Sires to Watch: Young Stallions in Europe

Born to Sea (Gilltown Stud photo)
Jumps season is still in full swing as the first month of the year ticks by, but in yards across Europe runners by a variety of stallions are preparing for the 2017 flat season.

Stallions young and old will again be trying to catch the attention of owners and breeders by producing as many winners as possible during the year but younger stallions still have something to prove as they try to establish themselves as “go-to” sires in the years to come.

Here are six young stallions standing Europe – from Ireland to Turkey (a country that sits in both Europe and Asia) – with a few crops on the track who are worth keeping an eye on in 2017.

The last foal out of supermare Urban Sea, Born to Sea (Invincible Spirit) didn’t live up to the lofty race records of his half-brothers Sea the Stars (Cape Cross) and Galileo (Sadler’s Wells) but held his own on the track. Born to Sea was a listed winner in addition to being second to Camelot (Montjeu) in the 2012 Irish Derby and started his stud career in 2013 at Rathasker Stud. From a family that gets better at three, Born to Sea had a 25 percent strike rate with 11 winners from 44 runners with his first 2-year-olds last year including Group 3 winner Sea of Grace and two listed placed horses. It’s worth noting that he got his first group stakes winner before Galileo, though it’s hard to see him – or any other stallion – hitting the lofty heights of that half-brother any time soon. He joined another half-brother, Sea the Stars, at the Aga Khan’s Gilltown Stud in 2015, which looks promising for his future stallion career.

The most obvious stallion to keep an eye on this year is Frankel (Galileo). The undefeated champion racehorse had many hopes sitting on his shoulders when his first runners hit the track and he didn’t disappoint. Six of his runners won group stakes races, including Group 1 winner and Japanese champion Soul Stirring, and one other was multiple stakes placed Cunco. Frankel seemed to get better with age so there’s no reason his foals won’t as well and he still has enough well-bred runners who haven’t yet started to make 2017 an even better year than 2016.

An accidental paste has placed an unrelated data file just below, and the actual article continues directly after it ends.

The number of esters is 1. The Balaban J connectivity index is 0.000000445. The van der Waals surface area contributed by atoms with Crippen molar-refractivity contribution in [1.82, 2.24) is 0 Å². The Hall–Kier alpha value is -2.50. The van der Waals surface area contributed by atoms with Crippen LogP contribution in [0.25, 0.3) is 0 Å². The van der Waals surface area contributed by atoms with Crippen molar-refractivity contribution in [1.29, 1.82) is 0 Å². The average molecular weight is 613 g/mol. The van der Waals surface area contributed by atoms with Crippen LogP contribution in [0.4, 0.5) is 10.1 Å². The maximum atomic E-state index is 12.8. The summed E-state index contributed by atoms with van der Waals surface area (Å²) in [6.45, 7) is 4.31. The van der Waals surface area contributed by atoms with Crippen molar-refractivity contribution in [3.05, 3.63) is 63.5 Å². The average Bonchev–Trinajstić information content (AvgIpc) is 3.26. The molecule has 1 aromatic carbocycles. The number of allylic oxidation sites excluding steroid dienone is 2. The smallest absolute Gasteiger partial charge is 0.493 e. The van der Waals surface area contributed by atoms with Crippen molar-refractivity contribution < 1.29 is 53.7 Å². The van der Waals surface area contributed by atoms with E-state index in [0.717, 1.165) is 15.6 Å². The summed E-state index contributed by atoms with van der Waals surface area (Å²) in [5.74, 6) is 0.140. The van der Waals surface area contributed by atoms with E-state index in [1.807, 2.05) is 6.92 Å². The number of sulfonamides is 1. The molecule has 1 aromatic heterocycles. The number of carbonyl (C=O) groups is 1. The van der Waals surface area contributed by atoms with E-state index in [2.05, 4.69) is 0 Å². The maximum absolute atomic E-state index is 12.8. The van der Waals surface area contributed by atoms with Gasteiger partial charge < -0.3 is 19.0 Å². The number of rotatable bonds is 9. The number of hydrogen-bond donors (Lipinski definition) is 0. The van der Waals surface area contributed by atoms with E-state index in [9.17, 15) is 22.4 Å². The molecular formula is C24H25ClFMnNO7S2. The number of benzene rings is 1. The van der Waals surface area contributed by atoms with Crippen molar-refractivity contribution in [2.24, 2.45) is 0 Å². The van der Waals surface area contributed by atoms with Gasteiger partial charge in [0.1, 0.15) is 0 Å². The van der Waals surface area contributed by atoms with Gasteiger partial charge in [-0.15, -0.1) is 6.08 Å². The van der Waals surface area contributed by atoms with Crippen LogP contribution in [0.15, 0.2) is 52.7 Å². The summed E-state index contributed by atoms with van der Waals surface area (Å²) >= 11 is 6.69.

With his first crop just turning five this year, Lope de Vega’s (Shamardal) 44 stakes performers and 14 group winners is impressive. The Giant’s Causeway grandson’s numbers should only get better as his later crops – and probably better bred – crops start hitting the track. Granted that first post-first crop rush won’t hit the track until 2018. But with Lope de Vega’s early success so far, including multiple classic placed horses I don’t expect him to have a quiet year by any stretch of the imagination. He has 71 2-year-olds, which isn’t as many as some of his counterparts but more than enough to make the year a memorable one.

Mastercraftsman (Danehill Dancer) came out on fire with his first few crops, including multiple classic winners and 2017 is the year we’ll see the benefit those runners had on his books. Coolmore has advertised that the first of his best bred crops will be hitting the track this year so it could be his best year yet. His runners seem to be better at three than two so it could be a case of getting ahead of myself by putting him on the list of sires to watch this year, but it’s not hard to imagine that these better bred 2-year-olds may have a little more precociousness, which makes for an interesting thought when he has had 2-year-olds with stakes form in his earlier crops.


Mayson (Invincible Spirit) had 19 winners last year with his first 2-year-olds including seven stakes horses and three listed stakes winners. That list includes Group 2 placed Global Applause and Group 3 placed Rosebride. Mayson himself got better with age, getting his Group 1 win at four so it has to be thought his runners will as well. He did better with his runners and number of wins last year than some highly anticipated horses so it will be interesting to see if he can carry on that success into the new year. With a large group of horses who were placed as 2-year-olds but didn’t quite hit the winner’s enclosure, it won’t be a surprise to see his win numbers go up, and him get his first group winner, as the season starts rolling.

A Turkey-based stallion, Native Khan (Azamour) is a bit harder to follow than other young stallions but that didn’t keep him from catching the eye with his first crop’s success. From the stallion’s 20 starters last year as 2-year-olds, 15 won races. He has 20 2-year-olds this year according to the Jockey Club of Turkey and 20 3-year-olds who have yet to start as well. While his impressive 75 percent strike rate will almost certainly fall as more of these horses hit the track, if his first time starters and current maidens show the same talent as his first winners Turkey may have a breed changing sire on its hands.


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